Made In America Festival Falls Into Place
Last week’s announcement of Philadelphia’s first ever Made In America Festival was only colored in with copious gray area: Jay-Z will headline; that is all we will say for now; tickets go on sale soon. On Monday, the lineup began to fall into place with the announcement of an odd accumulation of talent that will likely attract a very diverse crowd for the festival, which will take place on September 1 and September 2 on Philadelphia’s expansive Benjamin Franklin Parkway.
Aside from Jay-Z, the second headliner of Made In America will be the veteran rock band Pearl Jam, who has a very special place in Philadelphia music history. The last time Pearl Jam played in Philadelphia was an epic four-date swing to close out the hallowed Spectrum in 2009. Pearl Jam is a savvy choice to draw a crowd, as they sell out wherever they play and the festival is one of only three U.S. tour dates for the Seattle band in 2012.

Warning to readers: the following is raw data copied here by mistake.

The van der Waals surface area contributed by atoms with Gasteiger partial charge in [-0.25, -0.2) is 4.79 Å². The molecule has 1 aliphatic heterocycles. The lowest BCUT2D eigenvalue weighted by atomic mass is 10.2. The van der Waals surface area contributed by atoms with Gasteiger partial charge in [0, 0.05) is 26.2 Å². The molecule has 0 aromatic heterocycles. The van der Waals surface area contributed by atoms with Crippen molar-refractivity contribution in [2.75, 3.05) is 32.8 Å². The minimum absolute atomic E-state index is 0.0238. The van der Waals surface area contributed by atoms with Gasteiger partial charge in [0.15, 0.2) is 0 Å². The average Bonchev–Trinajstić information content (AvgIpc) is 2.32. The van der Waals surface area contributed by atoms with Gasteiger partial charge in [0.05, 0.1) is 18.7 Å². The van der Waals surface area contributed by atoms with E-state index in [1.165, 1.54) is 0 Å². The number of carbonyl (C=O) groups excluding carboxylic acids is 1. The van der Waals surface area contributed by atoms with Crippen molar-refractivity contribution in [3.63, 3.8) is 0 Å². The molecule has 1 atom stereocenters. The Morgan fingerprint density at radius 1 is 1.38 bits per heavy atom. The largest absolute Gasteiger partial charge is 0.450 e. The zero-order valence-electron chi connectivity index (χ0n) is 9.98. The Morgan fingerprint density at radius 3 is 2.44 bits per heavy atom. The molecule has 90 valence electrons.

While they will help sell tickets, Eddie Vedder and Co. do stand out among the concert’s other performers, which include: the red hot DJ Skrillex, D’Angelo, Santigold, the Dirty Projector, Jannelle Monae, Passion Pit, and Afrojack.
Obvious acts from Philadelphia’s immense talent pool that may have fit in better with the lineup, (like The Roots, War on Drugs, Kurt Vile, Hall & Oates, or esteemed names from Gamble and Huff’s heyday) were conspicuously not on the early list of Made In America’s list, but there is still plenty of wiggle room on the roster for any of the acts to squeeze in and I’d expect at least one of those names to find their way onto the list.
I love the idea of a major music festival taking place in the heart of Philadelphia (especially one only fifteen non-rush hour minutes from my house), but the timing for the launch of a festival could not have gone against a more intimidating factor running at the exact same time: Bruce Springsteen selling out two dates at Citizens Bank Park. That event will inevitably detract from Made In America’s overall attendance, but it will be interesting to see if the festival can stick in Philadelphia and become an annual event on a weekend that most people in the area have seen as a representation of the close of the summer season and the mourning of a new school year.